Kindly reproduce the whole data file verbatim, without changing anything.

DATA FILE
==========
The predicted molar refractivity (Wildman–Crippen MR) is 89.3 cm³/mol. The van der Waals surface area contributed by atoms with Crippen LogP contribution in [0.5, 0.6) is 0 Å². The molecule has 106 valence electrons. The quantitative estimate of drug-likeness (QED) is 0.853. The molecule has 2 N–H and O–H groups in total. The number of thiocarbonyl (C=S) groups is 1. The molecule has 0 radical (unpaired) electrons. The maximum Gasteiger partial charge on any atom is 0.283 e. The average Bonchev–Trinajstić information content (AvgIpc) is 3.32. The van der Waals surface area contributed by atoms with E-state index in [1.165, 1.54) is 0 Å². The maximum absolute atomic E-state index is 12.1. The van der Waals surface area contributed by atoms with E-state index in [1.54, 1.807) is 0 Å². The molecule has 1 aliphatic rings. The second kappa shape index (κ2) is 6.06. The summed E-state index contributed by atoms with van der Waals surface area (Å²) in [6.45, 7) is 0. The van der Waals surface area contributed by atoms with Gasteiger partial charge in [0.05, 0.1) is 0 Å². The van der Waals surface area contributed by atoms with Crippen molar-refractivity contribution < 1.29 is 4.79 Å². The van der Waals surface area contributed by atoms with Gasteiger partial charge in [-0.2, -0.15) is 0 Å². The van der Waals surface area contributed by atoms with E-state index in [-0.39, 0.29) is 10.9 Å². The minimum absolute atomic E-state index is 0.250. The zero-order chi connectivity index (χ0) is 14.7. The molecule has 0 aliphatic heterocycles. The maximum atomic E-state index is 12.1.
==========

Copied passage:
The predicted molar refractivity (Wildman–Crippen MR) is 89.3 cm³/mol. The van der Waals surface area contributed by atoms with Crippen LogP contribution in [0.5, 0.6) is 0 Å². The molecule has 106 valence electrons. The quantitative estimate of drug-likeness (QED) is 0.853. The molecule has 2 N–H and O–H groups in total. The number of thiocarbonyl (C=S) groups is 1. The molecule has 0 radical (unpaired) electrons. The maximum Gasteiger partial charge on any atom is 0.283 e. The average Bonchev–Trinajstić information content (AvgIpc) is 3.32. The van der Waals surface area contributed by atoms with E-state index in [1.165, 1.54) is 0 Å². The maximum absolute atomic E-state index is 12.1. The van der Waals surface area contributed by atoms with E-state index in [1.54, 1.807) is 0 Å². The molecule has 1 aliphatic rings. The second kappa shape index (κ2) is 6.06. The summed E-state index contributed by atoms with van der Waals surface area (Å²) in [6.45, 7) is 0. The van der Waals surface area contributed by atoms with Gasteiger partial charge in [0.05, 0.1) is 0 Å². The van der Waals surface area contributed by atoms with Crippen molar-refractivity contribution < 1.29 is 4.79 Å². The van der Waals surface area contributed by atoms with Gasteiger partial charge in [-0.2, -0.15) is 0 Å². The van der Waals surface area contributed by atoms with E-state index in [-0.39, 0.29) is 10.9 Å². The minimum absolute atomic E-state index is 0.250. The zero-order chi connectivity index (χ0) is 14.7. The molecule has 0 aliphatic heterocycles. The maximum atomic E-state index is 12.1.